The flow of money and the UK real economy – Bank Underground

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Laura Achiro, Gerry Gunner and Neha Bora

A money flow structure A way to understand and track the movement of financial assets between different sectors of the economy. This blog specifically analyzes UK corporate and household sectoral flows from 2000 to the present and highlights how this framework can reveal useful trends and signals to policymakers about the real economy. For example, the accumulation of debt by households and corporates in the pre-Global Financial Crisis (GFC) era was a warning signal indicating a number of potential risks and vulnerabilities in the economy, including overleveraging and asset price inflation.

In our analysis, we look at fluctuations in surplus income or deficit positions for households and corporates. Fundamentally, each institutional sector runs an income surplus or deficit with each other in each period, depending on how much income and expenditure each sector has. These sector deficits require some form of financing, leading to the transfer of financial assets or liabilities. Net borrowing represents the overall surplus or deficit, and it is theoretically the same whether you look at it from an income or financial account perspective. Sector balance sheets track the amounts of assets and liabilities outstanding after all of these flows have occurred, although the quality of data can vary significantly across sectors.

We discuss key trends from 2000 to the present in an effort to understand the long-term flows of money in and out of the real economy. Throughout the blog, we argue that it is useful to have a money flow lens to provide the ‘macro’ context in which ‘macro-pr’ policy operates. In summary, in this blog we outline a brief case of how money flows can be an effective complement to the micro-data analysis that underpins the assessment of household and corporate risks. Recent Financial Stability Publications,

Growth of net debt position of households and corporates

The pre-GFC era was Strong growth and low inflation, which coincided with a large expansion of credit. We use financial accounts data in Charts 1 and 2 to show how UK corporates and households have substantially increased their debt burdens.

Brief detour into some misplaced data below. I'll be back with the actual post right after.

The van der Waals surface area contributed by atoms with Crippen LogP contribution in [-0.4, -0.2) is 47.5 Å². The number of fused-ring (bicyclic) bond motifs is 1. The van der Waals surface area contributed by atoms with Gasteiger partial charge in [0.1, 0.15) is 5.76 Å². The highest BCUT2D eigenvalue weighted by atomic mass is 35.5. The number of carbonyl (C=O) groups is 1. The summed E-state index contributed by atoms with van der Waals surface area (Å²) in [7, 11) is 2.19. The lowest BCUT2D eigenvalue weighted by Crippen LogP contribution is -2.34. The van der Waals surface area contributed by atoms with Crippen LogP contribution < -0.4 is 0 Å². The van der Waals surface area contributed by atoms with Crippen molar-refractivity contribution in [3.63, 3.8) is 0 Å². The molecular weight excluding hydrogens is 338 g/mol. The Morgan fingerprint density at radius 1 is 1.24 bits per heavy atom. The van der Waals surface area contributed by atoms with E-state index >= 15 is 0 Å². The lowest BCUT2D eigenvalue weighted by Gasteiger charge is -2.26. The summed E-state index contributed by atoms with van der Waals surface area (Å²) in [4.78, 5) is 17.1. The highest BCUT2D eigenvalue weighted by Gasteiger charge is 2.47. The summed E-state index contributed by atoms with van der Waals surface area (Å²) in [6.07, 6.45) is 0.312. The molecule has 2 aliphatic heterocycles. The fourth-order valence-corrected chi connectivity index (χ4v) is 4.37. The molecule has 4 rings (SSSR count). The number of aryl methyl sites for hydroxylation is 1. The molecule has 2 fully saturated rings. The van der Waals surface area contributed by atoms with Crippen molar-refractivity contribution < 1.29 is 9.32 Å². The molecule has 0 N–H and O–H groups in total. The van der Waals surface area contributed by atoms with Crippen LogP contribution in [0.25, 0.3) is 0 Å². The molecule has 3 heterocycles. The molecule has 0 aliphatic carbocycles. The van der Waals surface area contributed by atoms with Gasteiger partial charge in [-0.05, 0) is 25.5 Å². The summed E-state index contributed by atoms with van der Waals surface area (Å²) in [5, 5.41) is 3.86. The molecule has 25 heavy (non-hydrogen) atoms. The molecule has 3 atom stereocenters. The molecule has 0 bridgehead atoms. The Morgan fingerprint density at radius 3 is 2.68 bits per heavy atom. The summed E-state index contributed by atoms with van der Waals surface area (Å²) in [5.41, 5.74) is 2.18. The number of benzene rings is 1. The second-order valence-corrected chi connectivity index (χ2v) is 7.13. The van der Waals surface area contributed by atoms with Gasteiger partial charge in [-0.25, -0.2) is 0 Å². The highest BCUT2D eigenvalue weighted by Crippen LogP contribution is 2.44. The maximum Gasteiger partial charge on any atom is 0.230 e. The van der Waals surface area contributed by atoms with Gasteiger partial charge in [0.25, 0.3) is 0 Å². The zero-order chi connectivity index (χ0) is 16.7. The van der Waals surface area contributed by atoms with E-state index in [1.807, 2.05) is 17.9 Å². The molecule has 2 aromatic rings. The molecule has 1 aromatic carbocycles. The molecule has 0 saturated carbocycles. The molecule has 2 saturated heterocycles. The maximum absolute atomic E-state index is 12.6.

Households’ net position (Chart 1) declined from surplus in the early 2000s to a position where the net position was close to zero, driven by strong growth in borrowing from UK banks (marked by the aqua bars), Savings were partially offset by inflows. Banks, insurance and pension funds (shown by purple and green bars). The increase in debt levels led to an increase in the total household debt to income ratio (except student debt) between 2004 and 2008. While an increase in household credit can support economic growth through increased consumer spending, Its high level can increase the possibility of financial crisis, worsening the severity of the recession and reducing or blocking economic growth.

Meanwhile, UK corporates also increased their debt levels in the period before the GFC as they borrowed from banks (aqua bars in Chart 2) while taking advantage of increased access to capital markets where they issued bonds. Were (green bars in Chart 2). compared to houses, Corporates depended more on market-based finance and to a lesser extent on bank loans, And the borrowed funds were invested on a large scale Commercial real estate and balance sheet restructuring,

However, during the GFC period, credit conditions tightened banks withdrew loans, and resulted in both households and corporates becoming net lenders to the economy. moreover, house prices fell Significant reduction in the value of the collateral, and Families faced job loss Which made it difficult to maintain high debt levels. This decline in supply and demand of credit can be seen from the decline in credit to households and corporates from banks shown by the aqua bars shown in Charts 1 and 2. Corporates and households responded to economic uncertainty by adjusting their balance sheets. Cash deposits in banks, since 2009, are shown by the purple bars in Charts 1 and 2.

Chart 1: Household net borrowing from financial account (A)

Source: Office for National Statistics (ONS) and employee counts.
(a) The last data point is quarterly data collected through 2023 Q3.

In the post-crisis period, bank lending standards remained tight as seen from the low flow of bank credit to both households and corporates (aqua bars in Charts 1 and 2) from 2010 to 2013. Corporates continued to reduce borrowing, which reduced overall investment and credit growth in the immediate post-crisis period,